The longstanding, annual “Broken Toe” tennis tournament matches tennis players from the PTPC against players from the Ludington area. The men’s tournament started in 1974, when the Pentwater men’s group got together with players from the Ludington area and organized an annual doubles tournament. The event received its name when, early on, Ludington player Jack Shillinger donated a trophy to “add some class” to it. Unfortunately, he broke his toe that year and wasn’t able to compete for the trophy, and the tournament name was born. The ladies tournament was added in 1995. Each year, the winner is awarded the coveted “Broken Toe Trophy” that comes with annual bragging rights. Both women and men of all skill levels are welcome to participate. This fun event encourages fan attendance and cheering sections for both teams! The host team provides lunch. Pentwater and Ludington split the trophy in both 2021 and 2022. The big news in 2022 was the Pentwater Men prevailing over Ludington for the first time in a good many years. We hope to see you on July 8 in Ludington to find out: WHO’LL WIN THE TROPHY IN 2023? The event is played at the Ludington High School Tennis facility. It’s scheduled this year on Saturday, July 8, 2023 at 8:30 AM. If you’re a member of PTPC, we hope that you and members of your family will consider becoming a participant to help us win the trophy!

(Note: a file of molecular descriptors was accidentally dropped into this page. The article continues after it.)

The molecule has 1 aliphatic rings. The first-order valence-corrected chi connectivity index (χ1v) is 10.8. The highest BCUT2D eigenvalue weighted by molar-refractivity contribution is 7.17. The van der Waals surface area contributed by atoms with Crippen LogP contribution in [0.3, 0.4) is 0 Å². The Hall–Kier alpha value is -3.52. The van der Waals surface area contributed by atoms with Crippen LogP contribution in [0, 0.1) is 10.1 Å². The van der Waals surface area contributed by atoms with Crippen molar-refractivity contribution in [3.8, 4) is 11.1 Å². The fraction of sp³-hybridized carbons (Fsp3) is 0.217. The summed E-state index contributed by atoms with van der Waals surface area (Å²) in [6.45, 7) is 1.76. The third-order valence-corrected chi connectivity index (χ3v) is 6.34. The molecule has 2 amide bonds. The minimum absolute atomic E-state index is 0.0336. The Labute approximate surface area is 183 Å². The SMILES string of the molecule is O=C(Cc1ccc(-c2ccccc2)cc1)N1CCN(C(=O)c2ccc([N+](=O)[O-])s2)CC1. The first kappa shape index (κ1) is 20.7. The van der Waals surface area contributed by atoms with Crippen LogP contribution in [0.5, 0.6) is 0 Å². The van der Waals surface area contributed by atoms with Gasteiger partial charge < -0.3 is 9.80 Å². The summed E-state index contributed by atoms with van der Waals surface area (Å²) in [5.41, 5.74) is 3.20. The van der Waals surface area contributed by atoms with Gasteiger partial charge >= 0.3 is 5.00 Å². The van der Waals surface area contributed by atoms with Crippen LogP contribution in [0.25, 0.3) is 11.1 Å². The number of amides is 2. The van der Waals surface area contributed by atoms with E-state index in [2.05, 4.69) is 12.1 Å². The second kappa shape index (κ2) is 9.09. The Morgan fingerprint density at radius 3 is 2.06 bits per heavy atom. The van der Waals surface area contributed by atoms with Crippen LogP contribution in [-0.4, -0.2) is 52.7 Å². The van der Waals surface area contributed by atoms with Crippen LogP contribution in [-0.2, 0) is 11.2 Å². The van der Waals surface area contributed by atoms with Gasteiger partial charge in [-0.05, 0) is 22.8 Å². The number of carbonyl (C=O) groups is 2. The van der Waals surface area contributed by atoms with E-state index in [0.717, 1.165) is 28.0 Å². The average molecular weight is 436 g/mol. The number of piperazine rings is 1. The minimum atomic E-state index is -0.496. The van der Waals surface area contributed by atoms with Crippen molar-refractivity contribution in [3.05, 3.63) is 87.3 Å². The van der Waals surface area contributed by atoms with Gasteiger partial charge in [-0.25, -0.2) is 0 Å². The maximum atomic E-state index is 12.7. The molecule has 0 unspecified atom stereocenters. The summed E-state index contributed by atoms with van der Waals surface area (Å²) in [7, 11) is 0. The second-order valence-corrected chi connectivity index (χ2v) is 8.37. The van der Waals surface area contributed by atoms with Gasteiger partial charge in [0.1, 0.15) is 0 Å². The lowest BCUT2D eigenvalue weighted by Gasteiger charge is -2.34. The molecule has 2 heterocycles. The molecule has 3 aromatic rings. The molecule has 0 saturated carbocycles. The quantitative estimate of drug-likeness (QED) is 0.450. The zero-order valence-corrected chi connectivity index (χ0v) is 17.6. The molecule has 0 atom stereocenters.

From the beginning, the club has emphasized a commitment to getting young people involved in tennis.